Mercury Music Prize 2005, BBC4

by | Sep 7, 2005 | All, Reviews

Highlights

• Folk violinist Seth Lakeman was one of the better unknown nominees. His film about life on Dartmoor was punctuated by glorious scenery, intriguing anecdotes which inspired songs on his album (a serving girl who committed suicide and was buried on unholy ground, a road junction, and arduous copper mining), but most importantly of all, his songs were tuneful and original.

• Antony And The Johnsons won, and would have won even if it the criteria had been based solely on the evening’s performance as his Hope There’s Somebody was stunning. Imagine if all the discordant chatter from the rude record companies non-entities who swell bulbously the audience at the ceremony had been condensed, warped and put through an auditory car-crusher before being sprinkled with raw human emotion and you have a pretty good idea how unique Anthony’s voice is. Truthfully, he could have been listing examination marks and it would have been just as beguiling.

Lowlights

• Kaiser Chiefs delivering I Predict A Riot with the same glum duty as a paperboy shoving oversized supplement-bulky broadsheets through narrow letterboxes. Their jaunty optimism, that just three months ago, made them quite appealing has already stiffened like old cheese.

• Jo Whiley committed journalistic blasphemy when she used the word “eclectic”, which has long been consigned to the very lowest pits of human anguish – the NME letters page.

• In the same way that eunuchs cannot feel sensual pleasure since being relieved of their genitalia, so, because of our lack of coffee table and compulsive addiction to hold impromptu dinner parties, admitting only those of our friends who have brought with them a suitably pricey bottle of wine, we are bereft of appreciation for KT Tunstall. By the way, if you’re having a dinner party, don’t invite us as we’ll sit sullenly in the corner all night; in fact, don’t invite anyone as isolated in the gloom of your fake décor you may gain a fuller comprehension of your utterly worthless contribution to evolution.• Bloc Party performed So Here We Are from their Silent Alarm album, but it was so familiar it was like shuffling through a pack of childhood photographs taken during an idyllic trip to London.

• The futile presentation of the little statuettes to each nominee as if at a child’s party where the most crucial focus is on ensuring nobody is made to look like a “loser”.

• Polar Bear are jazz, and jazz is the musical anomaly which, like the crocodile surviving the extinction of the dinosaurs, lived through the rock and roll comet which hit earth in the 50s wiping out most established musical species. And much like the crocodile, jazz is leathery, cumbersome and an unwanted anachronism.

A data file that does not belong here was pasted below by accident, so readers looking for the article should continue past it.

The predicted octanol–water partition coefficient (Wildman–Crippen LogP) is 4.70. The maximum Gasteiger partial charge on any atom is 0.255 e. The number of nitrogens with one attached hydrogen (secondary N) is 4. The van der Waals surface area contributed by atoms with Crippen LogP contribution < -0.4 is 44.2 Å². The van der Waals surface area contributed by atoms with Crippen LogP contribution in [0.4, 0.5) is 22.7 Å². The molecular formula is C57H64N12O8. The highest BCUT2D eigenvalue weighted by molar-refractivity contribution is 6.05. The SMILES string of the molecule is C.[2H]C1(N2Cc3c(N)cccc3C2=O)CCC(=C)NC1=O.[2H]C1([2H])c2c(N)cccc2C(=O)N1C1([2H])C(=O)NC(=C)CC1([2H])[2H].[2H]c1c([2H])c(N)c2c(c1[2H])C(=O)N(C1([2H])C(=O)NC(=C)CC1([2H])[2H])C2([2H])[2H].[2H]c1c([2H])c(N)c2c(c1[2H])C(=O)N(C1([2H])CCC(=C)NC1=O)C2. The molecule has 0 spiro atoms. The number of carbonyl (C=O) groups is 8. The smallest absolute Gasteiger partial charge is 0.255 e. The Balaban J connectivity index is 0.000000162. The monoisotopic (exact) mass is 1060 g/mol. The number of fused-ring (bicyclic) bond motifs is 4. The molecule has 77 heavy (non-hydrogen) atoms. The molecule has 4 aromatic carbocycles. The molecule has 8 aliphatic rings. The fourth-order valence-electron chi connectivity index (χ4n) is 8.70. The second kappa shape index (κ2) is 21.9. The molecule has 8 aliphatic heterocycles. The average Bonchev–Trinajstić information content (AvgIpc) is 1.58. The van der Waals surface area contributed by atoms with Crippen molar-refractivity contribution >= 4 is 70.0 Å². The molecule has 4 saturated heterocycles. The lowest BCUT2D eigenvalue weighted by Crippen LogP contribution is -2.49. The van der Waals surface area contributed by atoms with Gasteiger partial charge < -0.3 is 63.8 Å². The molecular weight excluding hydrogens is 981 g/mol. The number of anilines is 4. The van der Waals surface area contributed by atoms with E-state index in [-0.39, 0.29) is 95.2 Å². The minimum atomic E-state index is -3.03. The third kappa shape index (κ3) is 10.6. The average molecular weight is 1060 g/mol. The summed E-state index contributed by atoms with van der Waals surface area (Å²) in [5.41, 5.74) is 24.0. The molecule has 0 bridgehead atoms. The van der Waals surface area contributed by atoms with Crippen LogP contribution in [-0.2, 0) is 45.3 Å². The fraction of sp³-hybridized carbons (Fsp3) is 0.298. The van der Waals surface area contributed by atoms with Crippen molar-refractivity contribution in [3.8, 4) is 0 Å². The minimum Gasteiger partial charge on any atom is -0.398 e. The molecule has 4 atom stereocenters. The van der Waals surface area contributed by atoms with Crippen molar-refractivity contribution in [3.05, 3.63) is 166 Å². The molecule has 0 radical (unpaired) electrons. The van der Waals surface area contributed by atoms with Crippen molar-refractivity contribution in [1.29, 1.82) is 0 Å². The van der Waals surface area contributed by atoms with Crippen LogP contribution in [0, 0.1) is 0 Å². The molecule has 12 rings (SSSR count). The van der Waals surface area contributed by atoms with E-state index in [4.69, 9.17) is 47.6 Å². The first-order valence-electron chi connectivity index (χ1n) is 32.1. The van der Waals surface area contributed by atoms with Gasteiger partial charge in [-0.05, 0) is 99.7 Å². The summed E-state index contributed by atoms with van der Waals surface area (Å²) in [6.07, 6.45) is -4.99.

• The Maximo Park singer looks like the Childcatcher from Chitty Chitty Bang Bang.

• And now a safety bulletin: Coldplay’s Fix You – if played in an enclosed space please ensure all windows and doors are open to prevent the concentrated conceit becoming densely toxic as it will cause unconsciousness, coma, death and in some rare cases a delusional belief in your own talent fostered by a fawning media. Thank-you for your attention.

• The Go! Team – Pixies fronted by the lasses from the local aerobics centre delivered a chaotic, amorphous cacophony which perhaps destroyed any lingering chances they had of winning. It was a shame, because by the end an engaging tune had emerged from the morass.

• When people were asked who they would like to win, most of the over-40s plumped for KT Tunstall.

• The seditious betrayal by Jo Whiley, Conor McNicholas (NME editor) and Mark Radcliffe who spent much of their time blithering on about how much they would win

on their respective bets, which when combined with the MTV awards obsession with subsidiary, irrelevant pursuits such as cars, fashion and diamonds, is very worrying. Of course, it’s not too shocking the NME editor would rather brag about earning money rather than talk about the music given that his paper is now far more concerned with Pete Doherty’s London gadabouting than the best new acts.

• And despite lauding Antony And The Johnsons’ album, McNicholas quickly backtracked when Whiley asked if the winner would be on the front cover of the NME,

claiming it “wouldn’t be something would want at the moment; it’s a bit too weird”. Perhaps we’re getting old, but the job of the last surviving weekly music paper should be to introduce their complacently conservative readers to something innovative and new. Oh, sorry Pete Doherty’s fallen over a box in Camden Town – quickly blow up the photo and emblazon it on our cover. Nothing must preclude King Peter from his metaphorical throne of the NME!

Luke Knowles

Luke Knowles

07/09/2005

Editor of the website and host of the podcast. A general TV obsessive. I've been running the site since 2008 and you can usually find me in front of the TV. My Favourite show of all time is Breaking Bad with Cracker coming a close second. I feel so passionately that television can change the world and I'm doing my little bit by running this site. You're Welcome!

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